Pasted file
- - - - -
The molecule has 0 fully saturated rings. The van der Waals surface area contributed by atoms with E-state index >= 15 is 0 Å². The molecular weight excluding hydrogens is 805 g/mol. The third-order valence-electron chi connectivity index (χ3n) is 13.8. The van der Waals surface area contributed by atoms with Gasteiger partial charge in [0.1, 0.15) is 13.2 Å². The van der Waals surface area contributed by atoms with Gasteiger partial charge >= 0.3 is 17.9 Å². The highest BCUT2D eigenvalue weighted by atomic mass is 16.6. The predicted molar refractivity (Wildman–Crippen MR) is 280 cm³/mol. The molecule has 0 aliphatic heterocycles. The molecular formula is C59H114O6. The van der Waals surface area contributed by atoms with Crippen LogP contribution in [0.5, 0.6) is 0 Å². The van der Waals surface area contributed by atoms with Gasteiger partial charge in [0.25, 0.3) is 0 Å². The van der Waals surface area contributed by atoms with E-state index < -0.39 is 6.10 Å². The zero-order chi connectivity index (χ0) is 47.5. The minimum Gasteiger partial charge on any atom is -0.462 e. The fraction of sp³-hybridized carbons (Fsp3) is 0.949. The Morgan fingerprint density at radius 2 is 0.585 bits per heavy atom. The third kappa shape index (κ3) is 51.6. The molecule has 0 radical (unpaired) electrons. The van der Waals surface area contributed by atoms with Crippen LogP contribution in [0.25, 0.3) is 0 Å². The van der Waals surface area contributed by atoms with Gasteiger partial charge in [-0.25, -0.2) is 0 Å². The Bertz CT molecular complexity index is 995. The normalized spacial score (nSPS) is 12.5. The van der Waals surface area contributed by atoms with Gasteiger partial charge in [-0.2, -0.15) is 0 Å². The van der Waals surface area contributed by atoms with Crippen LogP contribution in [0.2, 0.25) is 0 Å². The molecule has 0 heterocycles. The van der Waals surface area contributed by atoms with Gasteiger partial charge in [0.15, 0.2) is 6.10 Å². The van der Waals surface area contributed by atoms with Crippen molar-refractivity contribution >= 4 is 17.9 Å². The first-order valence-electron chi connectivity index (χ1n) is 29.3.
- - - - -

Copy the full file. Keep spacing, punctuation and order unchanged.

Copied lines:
The molecule has 0 fully saturated rings. The van der Waals surface area contributed by atoms with E-state index >= 15 is 0 Å². The molecular weight excluding hydrogens is 805 g/mol. The third-order valence-electron chi connectivity index (χ3n) is 13.8. The van der Waals surface area contributed by atoms with Gasteiger partial charge in [0.1, 0.15) is 13.2 Å². The van der Waals surface area contributed by atoms with Gasteiger partial charge >= 0.3 is 17.9 Å². The highest BCUT2D eigenvalue weighted by atomic mass is 16.6. The predicted molar refractivity (Wildman–Crippen MR) is 280 cm³/mol. The molecule has 0 aliphatic heterocycles. The molecular formula is C59H114O6. The van der Waals surface area contributed by atoms with Crippen LogP contribution in [0.5, 0.6) is 0 Å². The van der Waals surface area contributed by atoms with Gasteiger partial charge in [0.25, 0.3) is 0 Å². The van der Waals surface area contributed by atoms with E-state index < -0.39 is 6.10 Å². The zero-order chi connectivity index (χ0) is 47.5. The minimum Gasteiger partial charge on any atom is -0.462 e. The fraction of sp³-hybridized carbons (Fsp3) is 0.949. The Morgan fingerprint density at radius 2 is 0.585 bits per heavy atom. The third kappa shape index (κ3) is 51.6. The molecule has 0 radical (unpaired) electrons. The van der Waals surface area contributed by atoms with Crippen LogP contribution in [0.25, 0.3) is 0 Å². The van der Waals surface area contributed by atoms with Gasteiger partial charge in [-0.25, -0.2) is 0 Å². The Bertz CT molecular complexity index is 995. The normalized spacial score (nSPS) is 12.5. The van der Waals surface area contributed by atoms with Gasteiger partial charge in [-0.2, -0.15) is 0 Å². The van der Waals surface area contributed by atoms with Crippen LogP contribution in [0.2, 0.25) is 0 Å². The molecule has 0 heterocycles. The van der Waals surface area contributed by atoms with Gasteiger partial charge in [0.15, 0.2) is 6.10 Å². The van der Waals surface area contributed by atoms with Crippen molar-refractivity contribution >= 4 is 17.9 Å². The first-order valence-electron chi connectivity index (χ1n) is 29.3.